ENDANGERED SPECIES ACT
U.S. FISH AND WILDLIFE SERVICE
PROPOSES DOWNLISTING OF THE HAWAIIAN GOOSE (NENE) FROM ENDANGERED TO THREATENED STATUS
On April 2, 2018, the U.S. Fish and Wildlife Service published a proposed rule in the Federal Register to reclassify the Hawaiian Goose (nene) from endangered to threatened. As a result of the protections of the Endangered Species Act (ESA), captive breeding programs with support from private landowners, and effective management partnerships we believe the Hawaiian Goose (nene) has recovered sufficiently so that it no longer meets the definition of endangered. The current statewide nene population estimate is 2,855 individuals, and there are wild populations on the islands of Kauai, Maui, Molokai, and Hawaii. Populations on Kauai, Maui, and Hawaii are exhibiting a stable or increasing trend, while the nene population on Molokai is experiencing a fluctuation in population numbers. Current population trends are expected to continue into the foreseeable future, as long as current management practices such as predator control and habitat enhancement are maintained.
Our analysis shows continued threats to the nene from habitat destruction due to human activities, climate change, and predation from introduced mammals such as mongooses, dogs, cats, rats, and pigs. These threats remain significant and will continue to require additional management practices to mitigate their impact to nene. Existing regulatory mechanisms remain inadequate for full recovery.
As the nene increase in numbers and expand in range, they face increased interaction and potential conflict with landowners and businesses. In addition to the reclassification, we are also proposing a rule that would allow additional flexibility for businesses and land owners to manage nene on their property. This rule, called a 4(d) rule, would allow non-lethal intentional harassment (hazing), predator control, and habitat enhancement activities that are otherwise prohibited under Section 9 of the ESA. The rule would facilitate nene recovery by encouraging support for habitat management and providing state and private landowners with a way to reduce human-wildlife conflicts such as vehicle collisions, crop depredation, feeding, and intrusion into residential and recreational areas.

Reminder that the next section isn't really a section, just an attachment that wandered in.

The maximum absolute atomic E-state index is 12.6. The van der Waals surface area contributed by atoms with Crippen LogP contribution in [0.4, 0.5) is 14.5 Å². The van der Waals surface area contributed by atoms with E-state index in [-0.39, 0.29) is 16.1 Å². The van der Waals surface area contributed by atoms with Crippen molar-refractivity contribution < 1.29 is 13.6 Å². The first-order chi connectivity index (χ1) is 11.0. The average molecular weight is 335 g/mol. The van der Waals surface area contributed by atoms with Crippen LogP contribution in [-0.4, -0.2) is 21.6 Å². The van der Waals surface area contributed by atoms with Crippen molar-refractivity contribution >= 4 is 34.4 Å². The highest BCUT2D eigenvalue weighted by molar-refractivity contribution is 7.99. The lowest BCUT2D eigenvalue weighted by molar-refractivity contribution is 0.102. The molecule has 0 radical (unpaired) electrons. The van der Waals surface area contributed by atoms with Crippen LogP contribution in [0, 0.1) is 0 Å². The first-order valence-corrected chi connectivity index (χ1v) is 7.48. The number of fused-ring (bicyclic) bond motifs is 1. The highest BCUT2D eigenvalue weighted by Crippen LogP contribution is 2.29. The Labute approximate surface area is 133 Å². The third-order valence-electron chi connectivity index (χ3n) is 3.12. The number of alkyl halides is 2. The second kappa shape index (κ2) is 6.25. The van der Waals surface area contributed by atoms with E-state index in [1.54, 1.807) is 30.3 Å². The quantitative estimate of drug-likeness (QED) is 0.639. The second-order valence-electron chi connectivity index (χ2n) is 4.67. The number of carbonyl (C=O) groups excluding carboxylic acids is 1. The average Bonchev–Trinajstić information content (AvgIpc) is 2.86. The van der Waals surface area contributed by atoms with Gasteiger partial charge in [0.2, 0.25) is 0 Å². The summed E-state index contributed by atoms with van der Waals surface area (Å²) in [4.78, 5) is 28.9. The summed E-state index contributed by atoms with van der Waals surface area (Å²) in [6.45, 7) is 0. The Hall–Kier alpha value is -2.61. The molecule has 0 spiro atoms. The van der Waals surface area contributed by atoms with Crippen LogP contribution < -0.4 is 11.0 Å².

A complete copy of the proposal was published in the Federal Register (83 FR 13919) on April 2, 2018, and can be found at http://www.fws.gov/pacificislands. That announcement opend a 60-day comment period to allow the public to review and comment on the proposal to reclassify the nene from endangered to threatened, and to provide additional information. All relevant comments and information received by June 1, 2018, will be considered. If you would like a copy of the proposed rule to be mailed to you, please contact the Field Supervisor at the address or phone number below.
DATES: Written comments may be submitted electronically, or by U.S. mail or hand delivered. Written comments may be submitted electronically via the Federal eRulemaking portal at http://www.regulations.gov. Search for FWS-R1-ES-2017-0050 which is the docket number. Or written comments may be submitted via U.S. mail or hand-delivered to: Submit by U.S. mail or hand-delivery to: Public Comments Processing, Attn: FWS-R1-ES-2017-0050, U.S. Fish and Wildlife Service, MS: BPHC, 5275 Leesburg Pike, Falls Church, VA 22041-3808. We will not accept e-mail or faxes. We will post all comments on http://www.regulations.gov. This generally means that we will post any personal information you provide us.
FOR FURTHER INFORMATION CONTACT: Mary Abrams, Field Supervisor, Pacific Islands Fish and Wildlife Office, 300 Ala Moana Blvd., Room 3-122, Honolulu, HI 96850; telephone 808-792-9400; facsimile 808-792-9581.
The U.S. Fish and Wildlife Service works with others to conserve, protect, and enhance fish, wildlife, plants, and their habitats for the continuing benefit of the American people. For more information, visit www.fws.gov/pacific, or connect with us through any of these social media channels at www.facebook.com/USFWSPacific, www.flickr.com/photos/usfwspacific/, www.tumblr.com/blog/usfwspacific, or www.twitter.com/USFWSPacific.